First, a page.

Excerpt: Acadian Waltz:For many, the course of an entire lifetime could be summed up in a few defining moments, but moments do not choose your path. There was always an indescribable force lurking inside of us that shaped our destiny. Whether this motivation was the result of fear, longing, or in my case, guilt, it haunted our being and oversaw our every action. Like a constant voice inside our heads, this energy gave each of our lives direction.My inner voice was hugely influenced by the city where I was born. Built at the bend in the Mississippi River and tucked behind protective levees, New Orleans nurtured a peculiar world infatuated with the Catholic rituals of sin and penance. Therefore, it should be no surprise that those of us who endured in this swamp-ridden land below the level of the sea had mastered the art of sin. In fact, we turned it into something of a tourist industry. It was the penance part that many of us had not quite gotten a handle on. But God, in his infinite wisdom, wanted to make sure that we were always reminded of our heavy feelings of culpability. That was why he created the greatest guilt-making machine of them all—the mother.
Mine was named Claire Mouton Gaspard Kehoe Schuller. My mother’s first husband, Etienne Gaspard, had been her high school sweetheart. Etienne was known for running touchdowns, shrimp boats, and little else. Their marriage ended the day my mother first laid eyes on Clayton Kehoe at the criminal court house, where she had gone, yet again, to bail her drunk husband out of jail.
Her second husband, the late Clayton Kehoe, had been a prominent attorney in the city of New Orleans. Mother’s current husband was a Jewish jewelry maker named Lou Schuller. Lou was not as influential as Kehoe had been, but infinitely more skilled with gold and diamonds, which invariably pleased my mother to no end. But my mother had always insisted that it was Clayton Kehoe who had swept her off her feet from the first moment their eyes met.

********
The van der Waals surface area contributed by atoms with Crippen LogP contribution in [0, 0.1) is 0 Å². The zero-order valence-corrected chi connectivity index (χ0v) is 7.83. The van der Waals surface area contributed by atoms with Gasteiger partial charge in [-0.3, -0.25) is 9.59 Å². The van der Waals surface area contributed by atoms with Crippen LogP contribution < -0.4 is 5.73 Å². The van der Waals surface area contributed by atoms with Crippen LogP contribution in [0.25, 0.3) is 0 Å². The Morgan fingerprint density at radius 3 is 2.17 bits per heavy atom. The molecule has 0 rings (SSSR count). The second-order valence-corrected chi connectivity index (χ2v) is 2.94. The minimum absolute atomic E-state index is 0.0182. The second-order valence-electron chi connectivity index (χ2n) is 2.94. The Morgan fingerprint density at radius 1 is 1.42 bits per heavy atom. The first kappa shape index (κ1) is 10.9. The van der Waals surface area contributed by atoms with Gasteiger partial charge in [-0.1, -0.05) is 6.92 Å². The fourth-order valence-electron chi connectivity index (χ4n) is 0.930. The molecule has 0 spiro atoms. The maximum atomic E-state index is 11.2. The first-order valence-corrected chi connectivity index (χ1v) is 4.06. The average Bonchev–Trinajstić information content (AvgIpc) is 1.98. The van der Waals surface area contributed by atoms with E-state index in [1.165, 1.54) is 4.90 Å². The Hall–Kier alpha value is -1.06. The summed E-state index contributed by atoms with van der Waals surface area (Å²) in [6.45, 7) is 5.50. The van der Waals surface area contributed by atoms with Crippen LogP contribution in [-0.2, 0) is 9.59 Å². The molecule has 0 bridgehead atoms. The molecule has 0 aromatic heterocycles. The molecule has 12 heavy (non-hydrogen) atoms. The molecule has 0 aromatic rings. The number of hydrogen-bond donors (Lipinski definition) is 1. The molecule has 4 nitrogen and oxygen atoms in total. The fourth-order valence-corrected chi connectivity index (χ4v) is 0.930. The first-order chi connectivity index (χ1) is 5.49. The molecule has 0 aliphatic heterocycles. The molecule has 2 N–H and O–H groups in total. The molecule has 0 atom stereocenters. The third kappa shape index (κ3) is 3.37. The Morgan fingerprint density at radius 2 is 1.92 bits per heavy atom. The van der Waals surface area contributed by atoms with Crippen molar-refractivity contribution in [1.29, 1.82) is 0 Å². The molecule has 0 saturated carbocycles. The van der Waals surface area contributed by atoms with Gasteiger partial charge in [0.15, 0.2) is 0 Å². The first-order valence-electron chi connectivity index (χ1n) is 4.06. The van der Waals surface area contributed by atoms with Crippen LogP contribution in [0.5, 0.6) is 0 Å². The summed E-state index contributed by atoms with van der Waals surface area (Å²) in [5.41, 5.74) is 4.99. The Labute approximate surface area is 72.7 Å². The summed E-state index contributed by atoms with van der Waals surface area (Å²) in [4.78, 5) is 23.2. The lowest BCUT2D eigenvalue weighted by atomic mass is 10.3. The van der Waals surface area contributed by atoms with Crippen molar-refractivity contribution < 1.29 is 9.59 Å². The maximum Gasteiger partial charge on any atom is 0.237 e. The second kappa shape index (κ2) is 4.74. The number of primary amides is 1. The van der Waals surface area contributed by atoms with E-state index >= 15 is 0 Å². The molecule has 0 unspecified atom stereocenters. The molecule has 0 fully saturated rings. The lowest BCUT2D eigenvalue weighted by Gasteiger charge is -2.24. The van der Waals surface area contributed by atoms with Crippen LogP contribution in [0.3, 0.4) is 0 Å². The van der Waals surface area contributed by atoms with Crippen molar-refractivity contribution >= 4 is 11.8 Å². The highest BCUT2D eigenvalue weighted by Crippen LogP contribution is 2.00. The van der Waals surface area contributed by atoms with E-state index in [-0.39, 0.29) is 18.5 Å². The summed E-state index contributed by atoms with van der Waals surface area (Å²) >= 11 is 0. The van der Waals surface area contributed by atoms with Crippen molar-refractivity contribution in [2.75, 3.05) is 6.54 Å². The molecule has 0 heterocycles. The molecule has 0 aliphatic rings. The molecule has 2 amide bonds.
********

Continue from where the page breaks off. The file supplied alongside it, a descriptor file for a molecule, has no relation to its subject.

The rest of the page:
“Your father,” Mother would always say. “Had the sweetest way of talking, and he always knew how to treat a lady like a queen.”
My mother was nineteen and my father was thirty-two when they married. It was a happy marriage, with lots of parties, many friends, and eventually the arrival of me, Nora Theresa Kehoe. I was named after my mother’s favorite saint and my father’s favorite movie star.
Marriage to my father must have agreed with Claire. She enjoyed being the wife of a well-connected New Orleans attorney, and thrived on the social circuit of parties and political gatherings. Even after my father died when I was fourteen, she would still meet with her old friends from the various political groups around the city, and pound the pavement for many of my father’s former colleagues who were running for office. But that all ended when she married Lou Schuller.
At fifty-five, Lou was dumpy, chubby, bald, and had the personality of a matzo ball. But Lou had the money to keep Claire in the lifestyle to which she had made herself accustomed, even after all the insurance money my father had left ran out. In the beginning of their marriage, Lou tolerated my mother’s love for the social scene, but he soon grew tired of the endless cocktail parties and political fundraisers, and reined in Claire’s activities. Now, after fifteen years of marriage, middle-aged, and trying to cope with the passage of her youth, my mother had found a new venture in which to place all of her efforts; me. Or more to the point, my marriage to some man, preferably wealthy, in the hopes of attaining the beat all and end all of middle age—grandchildren.
“You’re thirty now, Nora. It’s time to meet a man and settle down. Why haven’t you found someone? It can’t be all bad out there,” my mother began one Sunday morning in March"